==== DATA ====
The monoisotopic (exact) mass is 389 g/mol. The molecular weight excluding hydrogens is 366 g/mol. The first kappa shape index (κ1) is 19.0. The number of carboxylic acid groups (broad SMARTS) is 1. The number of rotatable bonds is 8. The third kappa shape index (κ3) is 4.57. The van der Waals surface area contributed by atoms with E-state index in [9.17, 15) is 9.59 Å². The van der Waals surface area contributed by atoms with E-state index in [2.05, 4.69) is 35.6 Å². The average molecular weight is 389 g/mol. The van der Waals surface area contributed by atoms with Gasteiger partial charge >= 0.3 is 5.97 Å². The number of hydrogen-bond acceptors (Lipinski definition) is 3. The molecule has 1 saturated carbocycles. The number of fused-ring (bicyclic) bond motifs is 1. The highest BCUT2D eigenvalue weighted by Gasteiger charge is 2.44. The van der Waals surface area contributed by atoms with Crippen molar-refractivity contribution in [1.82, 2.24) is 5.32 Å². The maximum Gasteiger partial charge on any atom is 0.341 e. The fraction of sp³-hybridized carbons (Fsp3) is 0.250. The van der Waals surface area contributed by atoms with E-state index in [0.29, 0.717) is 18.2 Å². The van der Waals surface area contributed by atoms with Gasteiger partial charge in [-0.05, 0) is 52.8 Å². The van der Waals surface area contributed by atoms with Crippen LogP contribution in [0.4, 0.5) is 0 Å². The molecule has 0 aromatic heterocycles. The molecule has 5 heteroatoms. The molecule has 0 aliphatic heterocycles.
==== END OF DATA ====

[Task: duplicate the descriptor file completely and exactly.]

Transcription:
The monoisotopic (exact) mass is 389 g/mol. The molecular weight excluding hydrogens is 366 g/mol. The first kappa shape index (κ1) is 19.0. The number of carboxylic acid groups (broad SMARTS) is 1. The number of rotatable bonds is 8. The third kappa shape index (κ3) is 4.57. The van der Waals surface area contributed by atoms with E-state index in [9.17, 15) is 9.59 Å². The van der Waals surface area contributed by atoms with E-state index in [2.05, 4.69) is 35.6 Å². The average molecular weight is 389 g/mol. The van der Waals surface area contributed by atoms with Gasteiger partial charge >= 0.3 is 5.97 Å². The number of hydrogen-bond acceptors (Lipinski definition) is 3. The molecule has 1 saturated carbocycles. The number of fused-ring (bicyclic) bond motifs is 1. The highest BCUT2D eigenvalue weighted by Gasteiger charge is 2.44. The van der Waals surface area contributed by atoms with Crippen molar-refractivity contribution in [1.82, 2.24) is 5.32 Å². The maximum Gasteiger partial charge on any atom is 0.341 e. The fraction of sp³-hybridized carbons (Fsp3) is 0.250. The van der Waals surface area contributed by atoms with E-state index in [0.29, 0.717) is 18.2 Å². The van der Waals surface area contributed by atoms with Gasteiger partial charge in [-0.05, 0) is 52.8 Å². The van der Waals surface area contributed by atoms with Crippen LogP contribution in [0.4, 0.5) is 0 Å². The molecule has 0 aromatic heterocycles. The molecule has 5 heteroatoms. The molecule has 0 aliphatic heterocycles.